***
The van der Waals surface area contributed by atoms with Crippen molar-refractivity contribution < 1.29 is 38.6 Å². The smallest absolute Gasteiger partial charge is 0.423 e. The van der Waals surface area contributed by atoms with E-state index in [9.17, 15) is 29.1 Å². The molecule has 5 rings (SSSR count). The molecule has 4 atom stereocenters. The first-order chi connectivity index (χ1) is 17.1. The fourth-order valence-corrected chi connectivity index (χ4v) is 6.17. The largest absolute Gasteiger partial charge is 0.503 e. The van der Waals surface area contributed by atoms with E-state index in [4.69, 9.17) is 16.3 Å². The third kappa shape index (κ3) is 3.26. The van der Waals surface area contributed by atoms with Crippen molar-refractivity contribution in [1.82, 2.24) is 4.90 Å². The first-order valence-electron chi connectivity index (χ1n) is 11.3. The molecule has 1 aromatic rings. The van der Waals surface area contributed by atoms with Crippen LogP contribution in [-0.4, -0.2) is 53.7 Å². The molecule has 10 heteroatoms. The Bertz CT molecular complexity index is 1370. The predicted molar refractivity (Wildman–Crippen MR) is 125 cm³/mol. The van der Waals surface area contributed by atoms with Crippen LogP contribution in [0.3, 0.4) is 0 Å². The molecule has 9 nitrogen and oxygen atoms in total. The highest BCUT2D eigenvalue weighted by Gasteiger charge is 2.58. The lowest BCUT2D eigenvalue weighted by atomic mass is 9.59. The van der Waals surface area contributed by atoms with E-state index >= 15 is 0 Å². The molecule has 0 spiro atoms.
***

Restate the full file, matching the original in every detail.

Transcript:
The van der Waals surface area contributed by atoms with Crippen molar-refractivity contribution < 1.29 is 38.6 Å². The smallest absolute Gasteiger partial charge is 0.423 e. The van der Waals surface area contributed by atoms with E-state index in [9.17, 15) is 29.1 Å². The molecule has 5 rings (SSSR count). The molecule has 4 atom stereocenters. The first-order chi connectivity index (χ1) is 17.1. The fourth-order valence-corrected chi connectivity index (χ4v) is 6.17. The largest absolute Gasteiger partial charge is 0.503 e. The van der Waals surface area contributed by atoms with E-state index in [4.69, 9.17) is 16.3 Å². The third kappa shape index (κ3) is 3.26. The van der Waals surface area contributed by atoms with Crippen molar-refractivity contribution in [1.82, 2.24) is 4.90 Å². The first-order valence-electron chi connectivity index (χ1n) is 11.3. The molecule has 1 aromatic rings. The van der Waals surface area contributed by atoms with Crippen LogP contribution in [-0.4, -0.2) is 53.7 Å². The molecule has 10 heteroatoms. The Bertz CT molecular complexity index is 1370. The predicted molar refractivity (Wildman–Crippen MR) is 125 cm³/mol. The van der Waals surface area contributed by atoms with Crippen LogP contribution in [0.3, 0.4) is 0 Å². The molecule has 9 nitrogen and oxygen atoms in total. The highest BCUT2D eigenvalue weighted by Gasteiger charge is 2.58. The lowest BCUT2D eigenvalue weighted by atomic mass is 9.59. The van der Waals surface area contributed by atoms with E-state index >= 15 is 0 Å². The molecule has 0 spiro atoms.